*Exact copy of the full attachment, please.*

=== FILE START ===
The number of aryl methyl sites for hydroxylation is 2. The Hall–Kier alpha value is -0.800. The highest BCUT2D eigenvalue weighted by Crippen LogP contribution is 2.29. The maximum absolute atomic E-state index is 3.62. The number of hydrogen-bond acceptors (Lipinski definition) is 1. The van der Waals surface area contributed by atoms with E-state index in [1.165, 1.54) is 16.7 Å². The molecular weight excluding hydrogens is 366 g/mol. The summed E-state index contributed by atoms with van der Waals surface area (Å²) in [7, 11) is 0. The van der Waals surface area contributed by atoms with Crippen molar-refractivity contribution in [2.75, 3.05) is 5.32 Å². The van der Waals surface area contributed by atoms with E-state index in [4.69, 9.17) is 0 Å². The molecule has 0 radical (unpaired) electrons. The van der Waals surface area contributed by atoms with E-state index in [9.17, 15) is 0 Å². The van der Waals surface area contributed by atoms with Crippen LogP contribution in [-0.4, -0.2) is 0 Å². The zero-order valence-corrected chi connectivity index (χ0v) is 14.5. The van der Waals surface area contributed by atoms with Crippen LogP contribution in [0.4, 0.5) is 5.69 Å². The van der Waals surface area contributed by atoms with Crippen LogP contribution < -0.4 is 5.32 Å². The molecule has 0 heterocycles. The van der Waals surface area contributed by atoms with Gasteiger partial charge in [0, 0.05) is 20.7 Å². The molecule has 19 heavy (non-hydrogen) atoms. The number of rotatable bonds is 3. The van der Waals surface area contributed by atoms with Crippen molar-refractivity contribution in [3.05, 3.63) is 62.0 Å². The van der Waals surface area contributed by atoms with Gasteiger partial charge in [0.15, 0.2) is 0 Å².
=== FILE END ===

The number of aryl methyl sites for hydroxylation is 2. The Hall–Kier alpha value is -0.800. The highest BCUT2D eigenvalue weighted by Crippen LogP contribution is 2.29. The maximum absolute atomic E-state index is 3.62. The number of hydrogen-bond acceptors (Lipinski definition) is 1. The van der Waals surface area contributed by atoms with E-state index in [1.165, 1.54) is 16.7 Å². The molecular weight excluding hydrogens is 366 g/mol. The summed E-state index contributed by atoms with van der Waals surface area (Å²) in [7, 11) is 0. The van der Waals surface area contributed by atoms with Crippen molar-refractivity contribution in [2.75, 3.05) is 5.32 Å². The van der Waals surface area contributed by atoms with E-state index in [4.69, 9.17) is 0 Å². The molecule has 0 radical (unpaired) electrons. The van der Waals surface area contributed by atoms with E-state index in [9.17, 15) is 0 Å². The van der Waals surface area contributed by atoms with Crippen LogP contribution in [-0.4, -0.2) is 0 Å². The zero-order valence-corrected chi connectivity index (χ0v) is 14.5. The van der Waals surface area contributed by atoms with Crippen LogP contribution in [0.4, 0.5) is 5.69 Å². The van der Waals surface area contributed by atoms with Crippen LogP contribution < -0.4 is 5.32 Å². The molecule has 0 heterocycles. The van der Waals surface area contributed by atoms with Gasteiger partial charge in [0, 0.05) is 20.7 Å². The molecule has 19 heavy (non-hydrogen) atoms. The number of rotatable bonds is 3. The van der Waals surface area contributed by atoms with Crippen molar-refractivity contribution in [3.05, 3.63) is 62.0 Å². The van der Waals surface area contributed by atoms with Gasteiger partial charge in [0.15, 0.2) is 0 Å².